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C.S. Glaze , L.S. Newman / Clin

sive massive fibrosis, in which large masses of dense fibrosis develop (usually in the upper lung zones), can complicate chronic simple and accelerated silico- sis (see later discussion). Finally, high exposures over a period of months to 2 years can cause acute sili- coproteinosis, a disease that is similar clinically and pathologically to alveolar proteinosis [54,55].

In addition to ILD, silica exposure increases the risk for developing various pulmonary and nonpul- monary illnesses. Silica exposure markedly increases the risk of developing active tuberculosis and other mycobacterial disease. The risk increases with ex- posure and severity of disease on chest radiograph [56]. The incidence of chronic bronchitis and chronic obstructive pulmonary disease (COPD) also increases in workers with silica exposure independent of to- bacco use and even in the absence of radiographically detectable silicosis [57,58]. The risk of emphysema increases in silica-exposed smokers (compared with smokers without silica exposure) and persons with progressive massive fibrosis [27,59]. Silica exposure also increases the risk for developing chronic renal insufficiency and autoimmune diseases, particularly scleroderma, rheumatoid arthritis, and Wegener’s granulomatosis [27,60]. Silica is a human carcinogen that is especially associated with risk for lung cancer independent of tobacco exposure [27,58,61].

Patients with chronic simple silicosis are fre- quently asymptomatic unless COPD also is present. Symptoms develop as the disease progresses, particu- larly when complicated by progressive massive fibro- sis [62]. Symptoms include dyspnea on exertion and productive cough. Both symptoms are of gradual onset and progress slowly. Pulmonary function tests typically reveal a mixed pattern of obstruction and restriction with a reduced diffusion capacity. Symp- toms often correlate best with the obstructive abnor- malities [63,64]. When complicated by severe progressive massive fibrosis, restriction predominates. Direct measures of gas exchange by arterial blood gases, especially during exercise testing, provide the most sensitive indication of physiologic impairment.

The typical radiographic finding in silicosis is upper lobe predominant nodular opacities. Hilar adenopathy also is seen, and in approximately 10% of cases a characteristic pattern of ‘‘eggshell’’ or peripheral calcification occurs. Such calcifications are neither sensitive nor specific. The pulmonary nodules of silicosis are typically less than 5 mm in diameter and are well circumscribed. The nodules may coalesce to form masses, which are known as progressive massive fibrosis. The International Labor Organization defines a progressive massive fibrotic lesion as a mass larger than 1 cm in diameter, whereas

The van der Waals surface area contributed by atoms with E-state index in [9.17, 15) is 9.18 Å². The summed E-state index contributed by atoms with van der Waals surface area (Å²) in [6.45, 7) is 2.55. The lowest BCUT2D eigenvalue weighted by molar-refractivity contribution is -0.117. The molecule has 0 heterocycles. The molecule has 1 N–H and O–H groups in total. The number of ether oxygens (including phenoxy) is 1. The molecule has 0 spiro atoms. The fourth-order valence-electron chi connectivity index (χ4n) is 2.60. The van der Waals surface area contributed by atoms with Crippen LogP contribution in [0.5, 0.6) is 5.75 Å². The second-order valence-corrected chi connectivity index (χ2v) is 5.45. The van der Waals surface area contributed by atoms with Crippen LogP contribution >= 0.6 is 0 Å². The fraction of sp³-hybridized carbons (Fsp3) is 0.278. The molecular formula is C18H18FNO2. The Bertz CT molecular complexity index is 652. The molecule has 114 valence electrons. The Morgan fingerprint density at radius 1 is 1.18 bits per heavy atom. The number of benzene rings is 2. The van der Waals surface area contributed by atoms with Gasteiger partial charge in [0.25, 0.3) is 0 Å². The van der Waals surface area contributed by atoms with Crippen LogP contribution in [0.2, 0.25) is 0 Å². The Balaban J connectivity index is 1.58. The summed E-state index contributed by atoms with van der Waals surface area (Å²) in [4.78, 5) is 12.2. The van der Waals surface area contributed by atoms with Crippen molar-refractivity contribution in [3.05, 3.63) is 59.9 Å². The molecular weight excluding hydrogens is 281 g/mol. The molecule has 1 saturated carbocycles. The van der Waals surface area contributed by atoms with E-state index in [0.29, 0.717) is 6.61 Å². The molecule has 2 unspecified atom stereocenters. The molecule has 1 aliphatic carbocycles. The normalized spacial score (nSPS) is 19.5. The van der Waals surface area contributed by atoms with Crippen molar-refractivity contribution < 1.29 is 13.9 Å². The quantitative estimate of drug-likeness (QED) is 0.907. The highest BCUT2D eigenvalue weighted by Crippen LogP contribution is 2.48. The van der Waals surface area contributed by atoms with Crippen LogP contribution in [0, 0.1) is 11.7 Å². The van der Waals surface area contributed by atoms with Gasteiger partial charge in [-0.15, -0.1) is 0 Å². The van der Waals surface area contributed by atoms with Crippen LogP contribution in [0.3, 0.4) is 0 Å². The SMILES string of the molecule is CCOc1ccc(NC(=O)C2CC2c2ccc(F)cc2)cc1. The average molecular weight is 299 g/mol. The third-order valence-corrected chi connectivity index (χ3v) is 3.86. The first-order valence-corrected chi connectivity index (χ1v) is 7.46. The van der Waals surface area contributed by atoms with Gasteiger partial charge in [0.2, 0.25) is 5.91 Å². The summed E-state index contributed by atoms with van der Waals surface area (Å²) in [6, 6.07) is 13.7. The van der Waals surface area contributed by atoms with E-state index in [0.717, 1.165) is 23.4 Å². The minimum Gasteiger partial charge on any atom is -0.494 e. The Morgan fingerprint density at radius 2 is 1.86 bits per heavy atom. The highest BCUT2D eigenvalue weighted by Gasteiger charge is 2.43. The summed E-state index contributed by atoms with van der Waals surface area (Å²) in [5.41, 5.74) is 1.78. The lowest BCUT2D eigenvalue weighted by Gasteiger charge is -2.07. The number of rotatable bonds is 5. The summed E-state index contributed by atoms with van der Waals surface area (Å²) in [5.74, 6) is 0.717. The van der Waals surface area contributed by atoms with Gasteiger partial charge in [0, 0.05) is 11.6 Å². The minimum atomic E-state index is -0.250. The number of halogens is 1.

Chest Med 25 (2004) 467–478


the Silicosis and Silicate Disease Committee uses a size parameter of 2 cm [55]. As with asbestosis, HRCT is more sensitive than chest radiography [65]. CT is also superior at detecting coalescent nodules and the typical, well-circumscribed upper lobe pre- dominant individual nodules. The nodules are primarily posterior and central in distribution. Sub- pleural nodules are also common, but centrilobular nodules are unusual [66,67]. Progressive massive fi- brotic lesions are usually posterior and bilateral. Unilateral lesions occur rarely, predominantly on the right side. Rapid changes in the size of masses or the presence of cavitation should prompt a search for alternative or secondary diagnoses, particularly mycobacterial disease and lung cancer.

The diagnosis of silicosis usually does not require a lung biopsy. When a biopsy is performed, the pathognomonic finding is a round, hyalinized nodule known as a silicotic nodule [50]. Silicotic nodules are found in the lung parenchyma and hilar lymph nodes. Diffuse interstitial fibrosis also occurs in a small number of patients [50,68]. Early silicotic nodules are highly cellular, with scattered, disorganized deposi- tion of collagen. In later stages, the nodules form the typical ‘‘onion skin’’ appearance, with little or no cen- tral cellularity.

Several therapies have been tried, including corti- costeroids and whole lung lavage, but none is of pro- ven benefit. Therapy focuses on removal from exposure and supportive care. One also should screen patients with silicosis for tuberculosis with purified protein derivative skin tests. All patients with a posi- tive test result ( > 10 mm of induration) should receive treatment [69,70]. Other considerations for case man- agement are as described previously for asbestosis.


The best characterized occupational ILD second- ary to metal dust and fume exposure is CBD (Table 4). CBD is a granulomatous disease similar to sarcoid- osis that occurs after exposure and subsequent sensi- tization to beryllium. Like sarcoidosis, the lung is the primary organ involved, but the skin, liver, spleen, myocardium, skeletal muscle, salivary glands, and bones also may be affected. Exposure to dust or fumes of pure beryllium metal, low percentage be- ryllium alloys (with copper, nickel, magnesium, or aluminum), or beryllium oxides can cause CBD [71,72]. Industries that use beryllium are shown in Table 4. Current data based on workforce screenings indicate that beryllium sensitization or CBD develops in 2% to 10% of persons exposed [72], with higher rates found associated with certain job titles and

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